Variables encompassing psychological and social factors.
The term “psychosocial” has a broad meaning when considering health research and social epidemiology. It is formed from two words: psychological and social. Psychological factors can be positive, such as happiness, affect, and vitality, or negative, such as anxiety, perceived stress, and depressive symptoms. These can also be split to distinguish between trait and state aspects. Personality traits, depressive factors, well-being, quality of life, and the impact of significant life events and trauma are less likely to fluctuate on a day to day basis (i.e., more trait-like or stable variables), whereas anxiety, perceived stress, mood, affect, happiness, and vitality are more unstable (i.e., more state-like). Furthermore, cognitive, behavioral, and affective facets within psychosocial factors can be identified. For example, someone may think about...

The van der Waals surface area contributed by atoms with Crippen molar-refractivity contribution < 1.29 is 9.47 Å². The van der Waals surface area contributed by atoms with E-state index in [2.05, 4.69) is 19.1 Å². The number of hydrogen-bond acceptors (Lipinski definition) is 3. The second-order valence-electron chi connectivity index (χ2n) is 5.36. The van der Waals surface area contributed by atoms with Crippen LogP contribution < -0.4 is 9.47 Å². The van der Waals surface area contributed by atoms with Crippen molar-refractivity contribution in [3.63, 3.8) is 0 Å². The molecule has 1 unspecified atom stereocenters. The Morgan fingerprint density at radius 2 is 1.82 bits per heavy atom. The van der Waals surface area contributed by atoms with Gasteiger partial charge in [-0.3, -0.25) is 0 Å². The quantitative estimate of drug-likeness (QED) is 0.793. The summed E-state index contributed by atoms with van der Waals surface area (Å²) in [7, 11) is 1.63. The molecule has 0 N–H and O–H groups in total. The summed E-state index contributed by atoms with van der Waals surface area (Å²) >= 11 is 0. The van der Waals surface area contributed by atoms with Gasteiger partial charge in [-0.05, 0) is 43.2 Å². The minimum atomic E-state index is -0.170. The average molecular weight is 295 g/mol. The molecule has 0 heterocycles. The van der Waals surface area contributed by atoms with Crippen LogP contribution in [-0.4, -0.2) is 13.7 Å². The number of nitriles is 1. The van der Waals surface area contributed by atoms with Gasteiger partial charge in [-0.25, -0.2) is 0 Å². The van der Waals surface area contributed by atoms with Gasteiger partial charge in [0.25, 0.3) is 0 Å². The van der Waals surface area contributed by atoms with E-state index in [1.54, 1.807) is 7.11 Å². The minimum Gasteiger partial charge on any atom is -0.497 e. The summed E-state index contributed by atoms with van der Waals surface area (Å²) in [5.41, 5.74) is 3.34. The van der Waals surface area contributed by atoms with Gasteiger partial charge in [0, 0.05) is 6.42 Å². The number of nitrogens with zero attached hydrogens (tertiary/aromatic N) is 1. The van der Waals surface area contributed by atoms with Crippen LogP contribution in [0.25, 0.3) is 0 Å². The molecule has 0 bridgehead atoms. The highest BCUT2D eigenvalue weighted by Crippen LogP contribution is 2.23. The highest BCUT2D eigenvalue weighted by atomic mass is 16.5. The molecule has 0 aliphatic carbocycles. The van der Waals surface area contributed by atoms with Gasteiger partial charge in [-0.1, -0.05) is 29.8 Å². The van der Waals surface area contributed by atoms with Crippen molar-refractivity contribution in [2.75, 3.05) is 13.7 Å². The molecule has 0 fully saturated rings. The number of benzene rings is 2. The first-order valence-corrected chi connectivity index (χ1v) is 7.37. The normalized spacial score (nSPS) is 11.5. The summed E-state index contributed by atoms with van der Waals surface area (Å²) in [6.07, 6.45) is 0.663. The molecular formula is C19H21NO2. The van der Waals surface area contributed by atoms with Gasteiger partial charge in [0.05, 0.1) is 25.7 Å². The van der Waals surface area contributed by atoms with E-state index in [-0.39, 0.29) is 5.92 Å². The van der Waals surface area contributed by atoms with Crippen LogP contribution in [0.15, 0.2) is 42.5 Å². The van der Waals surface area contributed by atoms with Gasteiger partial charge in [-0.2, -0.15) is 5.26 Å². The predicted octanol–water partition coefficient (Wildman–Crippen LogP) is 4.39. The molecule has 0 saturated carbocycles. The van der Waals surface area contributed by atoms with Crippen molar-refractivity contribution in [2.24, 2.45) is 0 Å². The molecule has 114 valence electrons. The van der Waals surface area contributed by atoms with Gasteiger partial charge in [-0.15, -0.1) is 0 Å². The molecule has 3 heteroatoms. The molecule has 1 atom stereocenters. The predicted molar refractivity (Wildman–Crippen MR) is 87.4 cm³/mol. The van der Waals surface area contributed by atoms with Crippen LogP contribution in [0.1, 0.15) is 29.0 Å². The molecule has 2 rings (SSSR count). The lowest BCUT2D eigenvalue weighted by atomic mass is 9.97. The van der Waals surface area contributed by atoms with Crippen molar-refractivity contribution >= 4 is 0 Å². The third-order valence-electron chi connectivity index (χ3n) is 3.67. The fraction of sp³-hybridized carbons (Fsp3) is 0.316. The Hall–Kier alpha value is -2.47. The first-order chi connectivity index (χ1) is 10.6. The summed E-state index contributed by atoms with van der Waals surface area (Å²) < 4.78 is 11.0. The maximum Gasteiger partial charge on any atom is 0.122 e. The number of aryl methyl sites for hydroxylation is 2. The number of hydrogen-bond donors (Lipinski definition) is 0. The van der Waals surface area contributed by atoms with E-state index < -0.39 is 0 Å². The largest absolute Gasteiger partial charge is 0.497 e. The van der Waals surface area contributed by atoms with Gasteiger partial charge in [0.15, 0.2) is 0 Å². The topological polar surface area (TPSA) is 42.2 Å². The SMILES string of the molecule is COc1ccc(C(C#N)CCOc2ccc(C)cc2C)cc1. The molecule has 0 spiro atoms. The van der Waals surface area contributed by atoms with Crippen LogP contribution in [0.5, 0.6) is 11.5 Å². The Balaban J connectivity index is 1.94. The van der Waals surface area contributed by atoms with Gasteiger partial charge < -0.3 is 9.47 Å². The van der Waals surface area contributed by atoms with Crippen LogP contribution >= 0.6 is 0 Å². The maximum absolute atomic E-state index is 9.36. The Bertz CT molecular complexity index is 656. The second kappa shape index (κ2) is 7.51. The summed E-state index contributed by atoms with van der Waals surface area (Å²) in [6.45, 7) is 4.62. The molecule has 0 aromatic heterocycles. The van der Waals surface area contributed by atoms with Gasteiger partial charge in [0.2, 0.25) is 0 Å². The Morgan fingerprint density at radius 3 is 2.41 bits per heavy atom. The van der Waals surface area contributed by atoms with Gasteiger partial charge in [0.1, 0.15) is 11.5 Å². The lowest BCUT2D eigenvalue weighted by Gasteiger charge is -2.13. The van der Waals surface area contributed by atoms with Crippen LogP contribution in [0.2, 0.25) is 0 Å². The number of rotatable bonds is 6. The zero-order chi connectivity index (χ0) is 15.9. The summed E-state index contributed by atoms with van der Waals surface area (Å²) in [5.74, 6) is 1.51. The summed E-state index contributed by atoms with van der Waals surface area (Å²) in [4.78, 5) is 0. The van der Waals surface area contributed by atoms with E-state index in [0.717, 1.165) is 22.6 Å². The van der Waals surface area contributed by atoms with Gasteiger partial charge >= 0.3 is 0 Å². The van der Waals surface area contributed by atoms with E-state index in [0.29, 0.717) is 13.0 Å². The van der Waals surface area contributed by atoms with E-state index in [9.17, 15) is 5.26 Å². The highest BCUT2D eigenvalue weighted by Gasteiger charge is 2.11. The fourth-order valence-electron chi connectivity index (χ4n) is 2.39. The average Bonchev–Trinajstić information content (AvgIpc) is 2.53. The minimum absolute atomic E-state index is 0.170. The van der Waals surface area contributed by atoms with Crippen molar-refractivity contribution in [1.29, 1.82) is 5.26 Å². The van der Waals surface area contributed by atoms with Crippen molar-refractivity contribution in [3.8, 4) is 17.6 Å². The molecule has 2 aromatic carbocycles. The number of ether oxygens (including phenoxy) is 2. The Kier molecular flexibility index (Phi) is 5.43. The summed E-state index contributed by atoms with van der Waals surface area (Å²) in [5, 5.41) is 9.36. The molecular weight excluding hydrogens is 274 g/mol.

References and Readings
- Barefoot, J. C., Helms, M. J., Mark, D. B., Blumenthal, J. A., Califf, R. M., Haney, T. L., O'Connor, C. M., Siegler, I. C., Williams, R. B. (1996). Depression and long term mortality risk in patients with coronary heart disease. American Journal of Cardiology 78, 613–617.PubMedCrossRefGoogle Scholar